• Learn and practice breathing exercises every day, so that they can be used at the time of a hyperventilation episode.

Lifestyle Management

Do not dismiss the patient’s symptoms. Acknowledge they have real symptoms which require explanation. It is essential to let them know that the associated symptoms of tingling and light-headedness are harmless. Some measures you can take to you stop over-breathing are:


  • Learn relaxation techniques like meditation or progressive muscle relaxation

  • Practice breathing techniques that help you breathe from your diaphragm and abdomen and not from your chest wall.

  • Exercise regularly

  • Visit a mental health professional to help learn about and treat your anxiety or panic

Prognosis And Complications

Prognosis


People with hyperventilation usually farewell. They typically improve swiftly with an explanation. In one follow-up study of 173 patients, it was found that people with a cardiovascular manifestation of hyperventilation were not subjected to any other disease. Some people are also likely to relapse due to stress.

Complications


A possible complication of hyperventilation is hypocapnia, also known as hypocarbia. It is caused by a decrease in alveolar and blood carbon dioxide (CO2) levels below the normal range of 35 mm Hg. It results in fainting and seizures. Other possible complications will depend on the cause of hyperventilation.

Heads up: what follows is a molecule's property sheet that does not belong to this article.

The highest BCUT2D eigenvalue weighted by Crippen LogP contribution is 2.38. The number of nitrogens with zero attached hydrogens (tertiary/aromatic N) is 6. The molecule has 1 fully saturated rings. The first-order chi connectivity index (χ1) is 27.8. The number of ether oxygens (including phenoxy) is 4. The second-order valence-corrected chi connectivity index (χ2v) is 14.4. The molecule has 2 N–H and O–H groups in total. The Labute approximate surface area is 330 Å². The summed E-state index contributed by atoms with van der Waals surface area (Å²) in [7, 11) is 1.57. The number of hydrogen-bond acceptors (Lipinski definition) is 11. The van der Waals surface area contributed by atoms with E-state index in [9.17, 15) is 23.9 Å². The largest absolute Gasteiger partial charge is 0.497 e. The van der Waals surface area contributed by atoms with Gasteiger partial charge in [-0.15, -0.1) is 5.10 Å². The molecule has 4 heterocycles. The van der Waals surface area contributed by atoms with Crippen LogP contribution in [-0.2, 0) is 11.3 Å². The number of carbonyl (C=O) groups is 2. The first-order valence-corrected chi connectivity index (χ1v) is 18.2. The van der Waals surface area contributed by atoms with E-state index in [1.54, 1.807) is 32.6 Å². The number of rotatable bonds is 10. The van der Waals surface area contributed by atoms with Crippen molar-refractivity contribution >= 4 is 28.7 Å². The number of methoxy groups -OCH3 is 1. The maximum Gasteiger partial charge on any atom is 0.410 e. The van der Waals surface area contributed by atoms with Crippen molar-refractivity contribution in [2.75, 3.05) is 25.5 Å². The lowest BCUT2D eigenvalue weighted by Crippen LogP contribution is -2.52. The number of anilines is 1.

Alternative Treatments


  • One alternative treatment being studied, with not much evidence to support its use, is acupuncture therapy. It is documented that acupuncture affects emotional factors because it influences centres within the brain. Therefore, it may help in hyperventilation by reducing the anxiety part of the condition.

  • Another common alternative when breathing exercises don’t reduce your symptoms is breathing through a paper bag. Take 6 to 12 easy breaths with a paper bag (not a plastic bag) held over your mouth and nose. Then remove the bag and breathe normally. Next, try the belly breathing exercise mentioned above. Alternate between these techniques until your hyperventilation stops.


References. 

  1. Hyperventilation. John Hopkins. Available at: https://www.hopkinsmedicine.org/health/conditions-and-diseases/hyperventilation

  2. Hyperventilation. MedlinePlus. Available at: https://medlineplus.gov/ency/article/003071.htm

  3. T F Waites. Arch Intern Med. 1978;138(11):1700-1.

  4. Hyperventilation. UOFM. Available at: https://www.uofmhealth.org/health-library/hypvn#tp2736 

  5. Understanding Hyperventilation Syndrome. Saint Luke’s. Available at: https://www.saintlukeskc.org/health-library/understanding-hyperventilation-syndrome

  6. Hyperventilation Syndrome: MSD Manual. Available at: https://www.msdmanuals.com/en-in/professional/pulmonary-disorders/symptoms-of-pulmonary-disorders/hyperventilation-syndrome



  1. L  S  Vidotto, et al. J Bras Pneumol 2019;45(1):e20170347

  2. Andrew Robson. Breathe (Sheff) 2017;13(1):45-50.

  3. Hyperventilation Syndrome. Oxford Medicine Online. Available at: https://oxfordmedicine.com/view/10.1093/med/9780198703860.001.0001/med-9780198703860-chapter-29#med-9780198703860-chapter-29-div1-163

  4. Hypocarbia. NCBI. Available at: https://www.ncbi.nlm.nih.gov/books/NBK493167/

  5. Gibson, D., et al. The Journal of Alternative and Complementary Medicine. 2007;13(1):39-46.

  6. Winter, A. Journal of the American Medical  Association. 1951;147(10):990.